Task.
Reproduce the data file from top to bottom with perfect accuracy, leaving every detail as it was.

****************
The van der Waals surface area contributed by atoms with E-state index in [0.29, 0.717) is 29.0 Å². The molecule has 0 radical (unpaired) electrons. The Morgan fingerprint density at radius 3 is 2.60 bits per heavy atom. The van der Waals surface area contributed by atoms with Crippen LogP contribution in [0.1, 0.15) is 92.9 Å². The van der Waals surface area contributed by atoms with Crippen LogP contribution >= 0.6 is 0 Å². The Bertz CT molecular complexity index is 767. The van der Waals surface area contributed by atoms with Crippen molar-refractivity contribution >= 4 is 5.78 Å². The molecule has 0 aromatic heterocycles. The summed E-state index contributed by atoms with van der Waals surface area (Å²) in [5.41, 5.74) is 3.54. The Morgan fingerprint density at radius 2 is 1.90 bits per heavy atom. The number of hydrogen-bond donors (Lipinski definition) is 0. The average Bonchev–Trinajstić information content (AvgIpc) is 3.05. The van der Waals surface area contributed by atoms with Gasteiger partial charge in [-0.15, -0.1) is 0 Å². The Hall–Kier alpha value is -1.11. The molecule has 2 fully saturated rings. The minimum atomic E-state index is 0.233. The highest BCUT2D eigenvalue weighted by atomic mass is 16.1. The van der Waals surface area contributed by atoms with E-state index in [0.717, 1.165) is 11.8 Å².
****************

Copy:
The van der Waals surface area contributed by atoms with E-state index in [0.29, 0.717) is 29.0 Å². The molecule has 0 radical (unpaired) electrons. The Morgan fingerprint density at radius 3 is 2.60 bits per heavy atom. The van der Waals surface area contributed by atoms with Crippen LogP contribution in [0.1, 0.15) is 92.9 Å². The van der Waals surface area contributed by atoms with Crippen LogP contribution >= 0.6 is 0 Å². The Bertz CT molecular complexity index is 767. The van der Waals surface area contributed by atoms with Crippen molar-refractivity contribution >= 4 is 5.78 Å². The molecule has 0 aromatic heterocycles. The summed E-state index contributed by atoms with van der Waals surface area (Å²) in [5.41, 5.74) is 3.54. The Morgan fingerprint density at radius 2 is 1.90 bits per heavy atom. The number of hydrogen-bond donors (Lipinski definition) is 0. The average Bonchev–Trinajstić information content (AvgIpc) is 3.05. The van der Waals surface area contributed by atoms with Gasteiger partial charge in [-0.15, -0.1) is 0 Å². The Hall–Kier alpha value is -1.11. The molecule has 2 fully saturated rings. The minimum atomic E-state index is 0.233. The highest BCUT2D eigenvalue weighted by atomic mass is 16.1. The van der Waals surface area contributed by atoms with E-state index in [0.717, 1.165) is 11.8 Å².